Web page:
'Digital bookmobile' promotes e-books

Stop in Camas was one of only two in state

By Tom Vogt, Columbian science, military & history reporter

Published:

 

Did You Know?

OverDrive developed its first e-books in 1988, on floppy diskettes.

CAMAS — Shauna Ahearn remembers when her folks introduced her to the Camas Public Library.

"I don't remember how old I was," the 16-year-old girl said, but she fondly recalls choosing some books, settling down in a comfy library chair and reading.

Ahearn got another library introduction Thursday when she visited a "digital bookmobile" parked in front of the downtown landmark.

The 18-wheeler is designed to help people access armloads of books — digital downloads, actually — without leaving their own comfy chairs.

The appearance was part of the OverDrive Digital Bookmobile Tour that made two Washington stops, in Camas and Puyallup; OverDrive provides the e-book inventory for the Camas Public Library.

Like most Camas library card-holders, Ahearn said she has always been an old-school reader and has never downloaded an e-book.

"I enjoy the feel of a book in my hands, and taking it with me," the Camas High School junior said.

After Thursday's introductory session, however, she plans to check out the library's e-bookshelf.

"I'll browse and see what's available," Ahearn said.

Linda Swenton, assistant director, said that the

Camas Public Library is coming off its most productive download month since becoming part of the OverDrive coalition in November 2010. The April statistics show a total of 586 downloads: 393 e-books and 193 audios. That's more than double the total of 279 e-checkouts in April 2012.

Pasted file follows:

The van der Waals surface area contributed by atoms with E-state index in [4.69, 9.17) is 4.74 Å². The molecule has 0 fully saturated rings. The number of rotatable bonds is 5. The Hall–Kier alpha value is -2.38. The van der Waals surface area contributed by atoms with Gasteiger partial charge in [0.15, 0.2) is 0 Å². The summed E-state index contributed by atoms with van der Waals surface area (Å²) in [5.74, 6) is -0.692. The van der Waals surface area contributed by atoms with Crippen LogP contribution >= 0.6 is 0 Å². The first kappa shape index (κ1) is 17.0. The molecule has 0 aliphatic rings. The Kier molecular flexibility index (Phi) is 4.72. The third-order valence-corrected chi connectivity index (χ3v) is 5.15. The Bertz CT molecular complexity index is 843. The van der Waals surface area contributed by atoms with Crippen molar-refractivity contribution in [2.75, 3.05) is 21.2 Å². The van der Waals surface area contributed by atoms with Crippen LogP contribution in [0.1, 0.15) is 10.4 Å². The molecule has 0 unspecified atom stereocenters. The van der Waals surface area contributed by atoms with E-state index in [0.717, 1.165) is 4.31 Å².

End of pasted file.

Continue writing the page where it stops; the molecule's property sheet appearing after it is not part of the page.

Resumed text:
In terms of overall library circulation, the traditional bound book still rules. Camas patrons checked out about 25,000 items in April, said David Zavortink, library director.

The inventories also are heavily weighted toward the paper publications. Camas has about 144,000 titles in its book collection; it has about 10,000 e-books, as well as about 4,000 audio books available via download.

"There will be increasingly more as itbecomes more popular," Ahearn said.

Swenton noted an important point in the discussion of reading formats. As far as some borrowers are concerned, the formats are interchangeable.

"It's not 'either/or,'" Swenton said. "It's 'and.'"

Swenton said she occasionally has to tell patrons that there is a long waiting list for a particularly popular print title. When she adds that an e-book version of the same title is immediately available, they often opt for the download.

The process does have some complications. Not all publishers allow libraries to acquire their e-books. Borrowers are limited to five e-books at a time. You can't keep reading an overdue e-book until you've finished; when your time is up, the e-book goes away.

Even though the digital versions aren't subject to the same wear and tear as hardcovers, the e-books don't last indefinitely. Some e-books have a limit of 26 downloads, then the library has to buy another copy. And there is no price break when library buys a digital version of a title.

Many print-on-paper books have a much longer shelf life -- but not all of them, Zavortink noted.

"Some older books have been checked out several hundred times," he said. "Newer books are not made as well; they're glued rather than sewn. Some get checked out once or twice, and they're toast."

Ironically, some of that damage can be traced to digital technology, Zavortink said.

"People use a cellphone for a book mark, and they break the spine" of the book.